U.K.-based BirthStrike's website features declarations by people who are refusing to have children because of the magnitude of ecological problems.
A U.S.-based group, Conceivable Future, promotes a more nuanced approach, describing the challenges posed by climate change as a "reproductive justice crisis".
"How do you protect your health and your children in an increasingly dangerous and toxic environment?" it asks. "How do you decide whether or not to have a baby when a healthy and stable future is increasingly jeopardized? Even with access to fertility regulation, no one makes reproductive ‘choices’ freely in the face of so many economic and environmental pressures."
Conceivable Future is demanding the right for women to make reproductive choices "free from massive, avoidable, government-supported harm". And it also wants an end to fossil-fuel subsidies.
In addition, Conceivable Future posts videotaped testimonials of women offering their thoughts about having children in the face of monumental ecological challenges.
Parents at forefront of climate activism
This movement to discuss this issue gathered momentum earlier this year when Congresswoman Alexandria Ocasio-Cortez declared that it was a "legitimate question" whether it's okay to have children.
"There's scientific consensus that the lives of children are going to be very difficult," the New York City politician stated.
That triggered a predictable firestorm from right wingers, who've been the most obstinate in denying the magnitude of the climate crisis.
At the same time, it's often parents who are at the forefront of climate activism because they are so freaked out about the world that their children will inherit.
To cite one example, Canadian writer Naomi Klein became a much more forceful climate activist after the birth of her son in 2012. Two years later, her landmark book, This Changes Everything: Capitalism vs. Climate, was released.
The most climate-conscious mayor in Vancouver's history, Gregor Robertson, has three children and he and his ex-wife were foster parents to a fourth.
Canada's greatest champion for climate solutions, David Suzuki, has five children and six grandchildren. Among his 52 books are 19 for children.
One of America's most outspoken climate educators, former vice president Al Gore, has four children.
So it's not so simple as equating having no children to being a climate hero. However, that's not to deny some millennials are refusing to procreate for that very reason.
It's much more complicated than that. And if we're going to collectively address this situation and stave off disaster, it calls for a nuanced approach.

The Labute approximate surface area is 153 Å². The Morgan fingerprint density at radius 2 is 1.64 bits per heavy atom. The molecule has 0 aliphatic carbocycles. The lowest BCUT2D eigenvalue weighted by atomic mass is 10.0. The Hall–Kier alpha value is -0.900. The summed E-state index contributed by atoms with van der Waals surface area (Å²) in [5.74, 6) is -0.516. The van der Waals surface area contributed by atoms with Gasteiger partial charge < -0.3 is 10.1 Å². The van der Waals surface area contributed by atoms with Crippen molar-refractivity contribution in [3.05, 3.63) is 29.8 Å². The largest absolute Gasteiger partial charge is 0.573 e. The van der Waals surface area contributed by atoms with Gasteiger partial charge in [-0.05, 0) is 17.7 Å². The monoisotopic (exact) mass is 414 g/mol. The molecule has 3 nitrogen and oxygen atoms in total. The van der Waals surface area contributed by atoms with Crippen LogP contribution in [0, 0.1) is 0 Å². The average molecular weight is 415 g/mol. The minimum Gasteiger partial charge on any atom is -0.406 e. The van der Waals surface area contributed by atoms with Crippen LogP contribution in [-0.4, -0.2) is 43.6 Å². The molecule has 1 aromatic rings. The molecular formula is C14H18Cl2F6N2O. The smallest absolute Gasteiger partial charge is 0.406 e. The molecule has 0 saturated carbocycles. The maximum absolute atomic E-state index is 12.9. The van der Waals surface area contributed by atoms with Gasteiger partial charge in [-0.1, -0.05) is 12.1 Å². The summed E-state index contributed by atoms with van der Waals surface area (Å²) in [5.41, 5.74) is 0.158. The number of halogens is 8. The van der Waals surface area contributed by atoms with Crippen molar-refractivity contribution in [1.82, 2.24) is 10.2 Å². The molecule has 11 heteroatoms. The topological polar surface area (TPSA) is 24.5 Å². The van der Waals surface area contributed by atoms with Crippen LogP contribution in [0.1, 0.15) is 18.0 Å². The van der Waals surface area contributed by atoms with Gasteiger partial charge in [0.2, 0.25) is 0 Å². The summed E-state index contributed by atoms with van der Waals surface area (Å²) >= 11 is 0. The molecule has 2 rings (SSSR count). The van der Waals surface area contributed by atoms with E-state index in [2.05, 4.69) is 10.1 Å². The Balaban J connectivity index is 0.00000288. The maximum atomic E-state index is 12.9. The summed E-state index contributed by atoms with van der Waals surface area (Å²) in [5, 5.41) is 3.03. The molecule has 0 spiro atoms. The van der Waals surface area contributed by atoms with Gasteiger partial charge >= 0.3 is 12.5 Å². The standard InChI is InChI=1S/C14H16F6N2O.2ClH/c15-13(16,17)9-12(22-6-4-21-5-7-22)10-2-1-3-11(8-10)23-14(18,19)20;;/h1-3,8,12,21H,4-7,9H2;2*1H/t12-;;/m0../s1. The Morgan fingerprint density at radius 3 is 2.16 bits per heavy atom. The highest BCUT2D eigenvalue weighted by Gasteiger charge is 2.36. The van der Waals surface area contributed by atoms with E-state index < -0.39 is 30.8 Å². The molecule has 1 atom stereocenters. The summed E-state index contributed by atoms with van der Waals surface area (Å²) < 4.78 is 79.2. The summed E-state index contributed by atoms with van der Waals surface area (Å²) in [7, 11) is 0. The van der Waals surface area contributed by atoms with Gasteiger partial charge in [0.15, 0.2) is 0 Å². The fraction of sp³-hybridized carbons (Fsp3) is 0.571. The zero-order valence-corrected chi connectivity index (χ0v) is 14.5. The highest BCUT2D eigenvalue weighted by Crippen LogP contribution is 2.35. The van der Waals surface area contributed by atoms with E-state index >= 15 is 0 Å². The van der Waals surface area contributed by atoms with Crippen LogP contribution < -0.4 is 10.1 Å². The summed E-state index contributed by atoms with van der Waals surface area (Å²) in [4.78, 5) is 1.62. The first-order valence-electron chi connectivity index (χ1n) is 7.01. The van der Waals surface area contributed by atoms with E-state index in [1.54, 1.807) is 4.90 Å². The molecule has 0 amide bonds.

It's necessary to be fully conscious of all the factors that got us here in the first place.
And it requires an awareness of what's most likely to lead to devastating losses of human life and other species.
For example, there's a risk of large methane releases from melting permafrost on the Arctic.
That would sharply increase the atmosphere's capacity for trapping heat—far, far more than bringing one child into this world.
The methane issue is one of the lesser-covered concerns, in part because these emissions are not factored into climate models.
Individualizing responsibility lets capitalism off the hook
Another potential feedback loop that has received even less attention is the effect of global warming on soils.
A 26-year study at the Harvard Forest in Massachusetts found that higher temperatures could result in significantly larger releases of carbon in the first 10 years.
Then there's the risk of ocean acidification leading to the release of large amounts of carbon dioxide from the seas.
It's often said that world has 12 years to take action to avoid a climate catastrophe, according to United Nations Intergovernmental Panel on Climate Change.
Not having kids is one option for people in rich countries to take individual action to curb emissions. But it's not the only choice.
As Vancouver writers Am Johal and Matt Hearn noted in their book, Global Warming and the Sweetness of Life, "individualizing responsibility for eco-collapses is one of contemporary capitalism's prime defensive strategies".
“Blaming the choices individual people make in the context of highly limited options and grinding employment pressures is a fool’s errand,” they wrote.
It can also sometimes smack of classism.
This is especially so when those in rich countries are looking down their nose at those in poor countries who see having more children as their only economic lifeline for survival.
Climate change is complicated. To grapple with its reality, we need to be open-minded, curious, and compassionate. Otherwise, we risk a slide into tyranny.